Everything in this restored film about Tokyo is interesting — the street celebrations, the sporting events, the children’s swordplay drill — but the standout is listening to Japanese ambassador Hiroshi Saito talk about the country’s desire to remain on good terms with the United States.
Consumers could never be fully compensated for the impact of this breach, but announcing this as a settlement of over $575 million with $300 million going towards credit monitoring services is misleading at best. Equifax also did not have to admit culpability, and the CEO responsible retired with a compensation package with a minimum $18 million value — more than half this $31 million pot that could be split between 147 million affected consumers.
This settlement is infuriating and insulting.
Couldn’t have said it better.
Marcus Aurelius on criticizing faults
“Whenever you are about to find fault with someone, ask yourself the following question: What fault of mine most nearly resembles the one I am about to criticize?” – Marcus Aurelius
When you find a fault in someone else, are you sure that you don’t have the same fault? Maybe you haven’t committed the same exact act, but are you sure you haven’t failed in a similar way at some point?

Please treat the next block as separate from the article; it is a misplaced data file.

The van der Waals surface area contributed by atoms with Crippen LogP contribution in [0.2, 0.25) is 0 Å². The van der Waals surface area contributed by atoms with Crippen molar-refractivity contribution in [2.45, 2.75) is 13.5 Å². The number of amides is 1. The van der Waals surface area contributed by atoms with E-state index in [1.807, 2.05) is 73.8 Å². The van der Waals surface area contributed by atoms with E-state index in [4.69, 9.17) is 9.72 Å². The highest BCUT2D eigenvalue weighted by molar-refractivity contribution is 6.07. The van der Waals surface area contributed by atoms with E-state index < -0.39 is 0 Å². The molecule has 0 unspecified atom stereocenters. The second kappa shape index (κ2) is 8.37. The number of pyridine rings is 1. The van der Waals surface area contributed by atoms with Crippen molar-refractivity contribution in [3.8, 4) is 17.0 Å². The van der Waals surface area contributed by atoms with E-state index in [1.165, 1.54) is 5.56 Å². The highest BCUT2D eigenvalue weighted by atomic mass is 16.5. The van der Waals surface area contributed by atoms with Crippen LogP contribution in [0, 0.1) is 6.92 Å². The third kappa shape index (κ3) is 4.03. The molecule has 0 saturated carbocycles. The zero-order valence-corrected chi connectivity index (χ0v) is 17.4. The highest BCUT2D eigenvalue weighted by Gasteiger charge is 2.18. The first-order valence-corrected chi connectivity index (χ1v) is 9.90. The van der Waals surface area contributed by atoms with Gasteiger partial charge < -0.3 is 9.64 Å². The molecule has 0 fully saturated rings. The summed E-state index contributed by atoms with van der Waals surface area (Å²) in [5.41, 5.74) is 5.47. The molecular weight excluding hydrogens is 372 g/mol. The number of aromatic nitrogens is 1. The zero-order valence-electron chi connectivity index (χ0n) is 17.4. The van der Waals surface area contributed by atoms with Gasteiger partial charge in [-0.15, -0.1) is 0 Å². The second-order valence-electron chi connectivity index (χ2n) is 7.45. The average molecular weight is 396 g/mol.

Once you see that, it’s pretty easy to put yourself in the other person’s shoes. Is a bunch of negativity really going to help here? What will help?
While this doesn’t excuse someone’s fault, it does help you to understand it, and understanding it is often the key to making a situation work. You can’t expect to be perfectly on the same page with everyone all of the time; sometimes, all that takes to get you close enough to the same page is a little bit of this kind of understanding.
Along these same lines, I’ve been trying to catch myself and say something similar. They are on their own journey, which goes beyond the above. The idea is that everyone has their reasons for things, even if I don’t agree or wouldn’t make the same decision based on my journey.
The hidden attribute is that there is often missing information, best exemplified by the Internet Rage Machine.